Behind the scenes in computer ‘engine rooms’, businesses’ functions become electronic
processes. A frequent need is to move selected electronically-held data from
one place to another, making changes to it at some point along the way. The
industry has long-used a loose description for this process: ‘extract,
transform and load’ – or ETL for short. ETL has a low profile, but your
organisation like everyone else’s will be using it. Whenever information (data)
is taken from one file or database into another and a change in format
(transformation) takes place, that is ETL. For instance, ETL is employed when
merging disparate databases or loading a data warehouse from another source.
Yet there are no ETL ‘standards’ at present while new technologies such as
service-oriented architecture (SOA) and enterprise service buses (ESBs) have
propelled ETL to new levels of complexity. So pressure keeps mounting on those
faced with ETL tasks trying to figure out how best to achieve the business
Nor does that paint the whole ETL picture. Once achieved as a sequential task
(‘batch run’), ETL now frequently updates data in real-time, thanks to a
combination of new data legislation and other business imperatives demanding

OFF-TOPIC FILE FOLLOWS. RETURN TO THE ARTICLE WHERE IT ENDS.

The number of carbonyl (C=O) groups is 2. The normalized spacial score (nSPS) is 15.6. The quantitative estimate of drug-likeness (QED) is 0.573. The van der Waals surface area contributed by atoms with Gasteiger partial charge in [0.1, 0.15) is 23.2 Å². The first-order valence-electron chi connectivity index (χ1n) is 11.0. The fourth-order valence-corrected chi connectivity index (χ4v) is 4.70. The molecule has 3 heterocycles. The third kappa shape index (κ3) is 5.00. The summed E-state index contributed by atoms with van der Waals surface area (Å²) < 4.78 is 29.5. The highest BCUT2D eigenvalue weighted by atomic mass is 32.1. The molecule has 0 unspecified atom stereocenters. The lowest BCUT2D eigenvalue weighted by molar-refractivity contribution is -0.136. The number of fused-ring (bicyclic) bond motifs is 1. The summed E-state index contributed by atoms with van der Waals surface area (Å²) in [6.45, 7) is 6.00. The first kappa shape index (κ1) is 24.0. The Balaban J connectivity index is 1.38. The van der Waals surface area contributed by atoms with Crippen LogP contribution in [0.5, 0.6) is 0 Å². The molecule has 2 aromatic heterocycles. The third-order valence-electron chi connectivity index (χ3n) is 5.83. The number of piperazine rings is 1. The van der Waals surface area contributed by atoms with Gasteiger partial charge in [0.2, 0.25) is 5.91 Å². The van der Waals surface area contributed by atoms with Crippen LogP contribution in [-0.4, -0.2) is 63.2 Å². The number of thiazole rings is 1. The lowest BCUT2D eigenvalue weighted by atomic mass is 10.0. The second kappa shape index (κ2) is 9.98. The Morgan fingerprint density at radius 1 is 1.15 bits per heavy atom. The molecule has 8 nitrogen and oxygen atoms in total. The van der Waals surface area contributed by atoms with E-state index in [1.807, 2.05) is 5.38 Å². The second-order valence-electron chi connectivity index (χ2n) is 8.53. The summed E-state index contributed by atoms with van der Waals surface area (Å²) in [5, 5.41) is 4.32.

higher levels of data accuracy at all times. Each personal details change to a
contact database may also immediately update a data warehouse being used in
real-time, the information format having been ‘transformed’ on the way. This
complexity and variety of needs is forcing business who could once get away
with writing their own one-off ETL programs to investigate the multi-function
ETL software market – only to discover ETL software ranging from under $100 to
over $1m with many (but never all) the bells and whistles. Almost all products
offer an important unique feature with some addressing a specific industry’s
need. If you are tasked with finding the right ETL software, a barrier to
selecting the best match for the organisation’s short- and long-term ETL needs
is not even being able to see the wood for the trees. Yet it is a business
imperative to do so.
Clearly, the time is ripe for an informed update on the fast-changing ETL market, which
is precisely what Philip Howard, Bloor’s Research Director for Technology, has
set out to do in his new report.
In Extract, Transform & Load Philip provides a brief
history and ‘state-of-the nation’ for ETL, explaining how we reached where we
are today. His update on the burgeoning and ever more competitive ETL
marketplace will guide you through the complexities and possibilities of ETL.
On the way he reviews over 40 different software products, showing which fits
best in what circumstances. With this as your reference, you will have the
tools you need to understand the ETL state of play and to narrow down your
search for the ETL software most likely to suit to your organisation’s unique needs
– and budget.